The Last Six Verses of Revelation

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Erasmus’ first edition of the printed Greek and Latin New Testament dig-lot called the Novum Instrumentum (New Instrument) has been the subject of a vicious and unwarranted attack by textual critics. One of the accusations against Erasmus is that he possessed only one Greek manuscript of Revelation when he compiled the text of Revelation.

Contents

Revelation 22:16-21 KJV

Erasmus' Edition

Revelation 22.16-21 in Desiderius Erasmus's 1516 edition
Revelation 22.16-21 in Desiderius Erasmus's 1516 edition

The last six verses of Erasmus' first edition of 1516 claimed to be a mistranslation:

16 ... ὁ ἀστὴρ λαμπρός, καὶ ὀρθρινός.
17 καὶ τὸ πνεῦμα καὶ ἡ νύμφη λέγουσιν, ἐλθέ. καὶ ὁ ἀκούων εἰπάτω, ἐλθέ. καὶ ὁ διψῶν, ἐλθέτω. καὶ ὁ θέλων, λαμβανέτω τὸ ὕδωρ ζωῆς δωρεάν,
18 συμμαρτυροῦμαι γὰρ παντὶ ἀκούοντι τοὺς λόγους προφητείας βιβλίου τούτου. εἴτις ἐπιτιθῇ πρὸς ταῦτα ἐπιθήσει ὁ θεὸς ἐπ᾽ αὐτὸν τὰς πληγὰς τὰς γεγραμμένας ἐν βιβλίῳ τούτῳ,
19 καὶ εἴτις ἀφαιρῇ ἀπὸ τῶν λόγων βίβλου τῆς προφητείας ταύτης. ἀφαιρήσει ὁ θεὸς τὸ μέρος αὐτοῦ ἀπὸ βίβλου ζωῆς, καὶ πόλεως ἁγίας, καὶ τῶν γεγραμμένων ἐν βιβλίῳ τούτῳ.
20 λέγει ὁ μαρτυρῶν ταῦτα. ναὶ ἔρχομαι ταχύ, ἀμήν. ναί, ἔρχου κύριε ΙΗΣΟΥ.
21 ἡ χάρις τοῦ κυρίου ἡμῶν ΙΗΣΟΥ ΧΡΙΣΤΟΥ μετὰ πάντων ὑμῶν. Ἀμήν.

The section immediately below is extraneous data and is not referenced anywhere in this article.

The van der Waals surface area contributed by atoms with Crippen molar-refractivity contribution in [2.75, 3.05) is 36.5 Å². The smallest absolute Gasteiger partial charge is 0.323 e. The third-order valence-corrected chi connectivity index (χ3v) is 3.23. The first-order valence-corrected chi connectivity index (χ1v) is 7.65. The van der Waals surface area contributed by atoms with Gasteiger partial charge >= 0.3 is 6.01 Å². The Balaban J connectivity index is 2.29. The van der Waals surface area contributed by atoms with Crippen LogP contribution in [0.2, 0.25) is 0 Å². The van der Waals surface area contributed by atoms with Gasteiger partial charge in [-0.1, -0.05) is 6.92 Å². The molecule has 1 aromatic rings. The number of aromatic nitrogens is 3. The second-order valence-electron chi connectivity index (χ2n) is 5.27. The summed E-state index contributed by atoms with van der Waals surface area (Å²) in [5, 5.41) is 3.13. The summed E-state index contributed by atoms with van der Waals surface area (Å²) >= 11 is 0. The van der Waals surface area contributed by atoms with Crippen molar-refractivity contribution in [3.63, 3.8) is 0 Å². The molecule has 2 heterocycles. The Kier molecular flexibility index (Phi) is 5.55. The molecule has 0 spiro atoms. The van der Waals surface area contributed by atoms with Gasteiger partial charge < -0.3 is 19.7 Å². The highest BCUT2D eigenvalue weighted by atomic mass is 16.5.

Stephanus
16 ... ὁ ἀστὴρ ὁ λαμπρὸς καὶ ὀρθρινός
17 Καὶ τὸ πνεῦμα καὶ ἡ νύμφη λέγουσιν, Ἐλθε, καὶ ὁ ἀκούων εἰπάτω, Ἐλθε, καὶ ὁ διψῶν ἐλθέτω· καὶ ὁ θέλων λαμβανέτω τὸ ὕδωρ ζωῆς δωρεάν
18 Συμμαρτυροῦμαι γὰρ παντὶ ἀκούοντι τοὺς λόγους τῆς προφητείας τοῦ βιβλίου τούτου, ἐάν τις ἐπιτιθῇ πρὸς ταῦτα, ἐπιθήσει ὁ θεὸς ἐπ' αὐτὸν τὰς πληγὰς τὰς γεγραμμένας ἐν βιβλίῳ τούτῳ :19 καὶ ἐάν τις ἀφαιρῇ ἀπὸ τῶν λόγων βίβλου τῆς προφητείας ταύτης ἀφαιρήσει ὁ θεὸς τὸ μέρος αὐτοῦ ἀπὸ βίβλου τῆς ζωῆς καὶ ἐκ τῆς πόλεως τῆς ἁγίας καὶ τῶν γεγραμμένων ἐν βιβλίῳ τούτῳ
20 Λέγει ὁ μαρτυρῶν ταῦτα, Ναί ἔρχομαι ταχύ. Ἀμήν, ναί, ἔρχου, κύριε Ἰησοῦ
21 Ἡ χάρις τοῦ κυρίου ἡμῶν Ἰησοῦ Χριστοῦ μετὰ πάντων ὑμῶν. Ἀμήν
Scrivener
16 ... ὁ ἀστὴρ ὁ λαμπρὸς καὶ ὀρθρινός.
17 καὶ τὸ Πνεῦμα καὶ ἡ νύμφη λέγουσιν, Ἐλθε. καὶ ὁ ἀκούων εἰπάτω, Ἐλθε. καὶ ὁ διψῶν ἐλθέτω· καὶ ὁ θέλων λαμβανέτω τὸ ὕδωρ ζωῆς δωρεάν.
18 Συμμαρτυροῦμαι γὰρ παντὶ ἀκούοντι τοὺς λόγους τῆς προφητείας τοῦ βιβλίου τούτου, ἐάν τις ἐπιτιθῇ πρὸς ταὐτά, ἐπιθήσει ὁ Θεὸς ἐπ’ αὐτὸν τὰς πληγὰς τὰς γεγραμμένας ἐν βιβλίῳ τούτῳ·